Home Featured Post A Day in the Life of a Toddler Teacher

A Day in the Life of a Toddler Teacher

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I have been a toddler teacher going on five years and I am here to tell you it is no easy task. If you really want to make a daycare worker angry—and I suggest you don’t because we have access to an endless supply of poop—say that working at a daycare is just glorified babysitting. No. No it is not.

Daycare employees have to adhere to state regulated laws that tend to make our jobs much harder. Try potty training a room of up to ten toddlers—who the majority are still learning to listen and a quarter of them are in the biting stage—and see if you still think all we do is babysit. You don’t understand anything until you’ve walked a day in our shoes and snot-covered clothes.

Being a toddler teacher isn’t just full of poops and giggles. Okay, it is exactly that—full of poop and giggles. The giggle normally follows the pooping; that is the most foreboding giggle you’ll ever hear. As a toddler teacher with a room full of potty training kids, I spend 75% of my time in the bathroom. No, that’s not an exaggeration. In a perfect world, all the kids would be on a similar schedule and would get potty trained within a day—but it’s a cruel world.

When I’m not in the bathroom, I teach the kids simple sign language, manners, shapes, colors, numbers, letters, and sing songs. I try to teach them not to bite, but toddlers are basically cute zombies out for human flesh. Rarely do I get to sit down or stay still for more than a minute. I am constantly jumping up to wipe a nose or try to prevent a child from peeing everywhere. Chasing after toddlers is exhausting—and they never all run in the same direction. Ever.



The things that I have to say on a daily basis are things that adults should never have to utter. Here are a few examples of things that I always have to say:

 “Get your head out of the toilet!”

“Please stop licking the walls.”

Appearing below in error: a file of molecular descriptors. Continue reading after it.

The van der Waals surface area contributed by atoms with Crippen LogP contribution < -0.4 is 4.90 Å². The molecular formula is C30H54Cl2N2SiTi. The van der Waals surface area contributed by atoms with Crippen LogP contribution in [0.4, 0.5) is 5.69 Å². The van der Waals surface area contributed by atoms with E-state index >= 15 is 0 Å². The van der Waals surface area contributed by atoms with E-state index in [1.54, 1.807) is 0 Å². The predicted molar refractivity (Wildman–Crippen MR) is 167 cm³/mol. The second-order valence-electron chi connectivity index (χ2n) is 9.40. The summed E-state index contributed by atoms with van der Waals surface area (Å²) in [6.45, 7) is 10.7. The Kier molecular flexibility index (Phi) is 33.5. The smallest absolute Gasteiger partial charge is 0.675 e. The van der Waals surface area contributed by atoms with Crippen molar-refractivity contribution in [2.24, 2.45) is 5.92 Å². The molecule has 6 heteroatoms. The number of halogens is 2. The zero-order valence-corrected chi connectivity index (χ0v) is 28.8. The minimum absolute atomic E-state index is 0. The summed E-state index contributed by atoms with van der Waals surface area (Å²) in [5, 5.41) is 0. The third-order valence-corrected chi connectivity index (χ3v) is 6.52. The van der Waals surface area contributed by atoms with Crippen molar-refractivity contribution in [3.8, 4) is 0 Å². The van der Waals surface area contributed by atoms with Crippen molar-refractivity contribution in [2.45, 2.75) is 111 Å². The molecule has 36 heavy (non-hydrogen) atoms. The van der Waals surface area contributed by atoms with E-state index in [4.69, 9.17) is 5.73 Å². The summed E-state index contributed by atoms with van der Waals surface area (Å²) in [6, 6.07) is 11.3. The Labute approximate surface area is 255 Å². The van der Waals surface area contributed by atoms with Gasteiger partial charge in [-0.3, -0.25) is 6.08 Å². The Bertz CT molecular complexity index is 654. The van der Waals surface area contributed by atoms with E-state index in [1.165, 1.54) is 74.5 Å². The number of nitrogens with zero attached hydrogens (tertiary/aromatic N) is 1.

“Get your hands out of your pants.”

Or even better…

“Get your hands out of your friend’s pants!”

             My favorite is when you see a brown substance smeared all over the bathroom and you pray to God that one of your toddlers somehow got a hold of an inordinate amount of chocolate—and the tears that follow when your worst fear becomes reality. Or what about the time one of your kids—who was recently put in underwear—sits on your lap and decides now is the time to let that yellow river flow all over your pants?

            Don’t get me wrong; I love my job and the kids I care for, despite all the gory details. The risk of getting peed or pooped on every day is made worth it by all the love I receive from the kids each and every day. I quickly forget about all the potty accidents and being bit on my butt when I see that one of my kids has remembered the sign language that I’ve been working on with them for weeks. When I realize that I am actually making a difference in these kids’ lives and am not just a body meant to clean up poop, I know that everything I deal with at work is worth it. Even if all I do all day is break up fights, wipe noses and bottoms, and clean up the hundredth potty accident, it’s all wiped clean when one of the kids screams, “MISS RILEY!” and runs at me to give me the biggest hug you’ll ever experience.

Sure, daycare providers watch kids, but we do so much more than that. We teach, love, nurture, and provide a warm and caring environment for your kids while you have to be at work or school. My daycare days are hectic and I often wonder why any sane person would voluntarily take on a room of toddlers, but those kids make me remember why. Those smiles are worth more than my low hourly rate.

I may teach the kids simple things, but those kids have taught me so much in my years with them. I’ve learned patience, unconditional love, and how to come out of myself and just be silly. No amount of bad days has hindered my desire to have kids. People think I’m a little loony when they hear that after dealing with toddlers all day for years that I still want kids, but it’s because of them that I want kids. They haven’t scared me away from wanting to be a mom, but have actually made me wants kids all the more.

If you still think daycare teachers are just babysitters, you better duck because I will fling poop at you. I’m not above that. I will gladly help you change your mind by allowing you to take on my adorable little monsters for a day—you’ll come away with snot all over you and cereal in your hair. And I guarantee you’ll never call me a babysitter ever again.

Riley McDaniel is an aspiring writer with a love for children, writing, music, and movies. She has her BFA degree in Creative Writing for Entertainment from Full Sail University and hopes to use her work to instill a love of reading and writing in others. Though she has a passion for writing, her passion for chocolate is almost just as strong.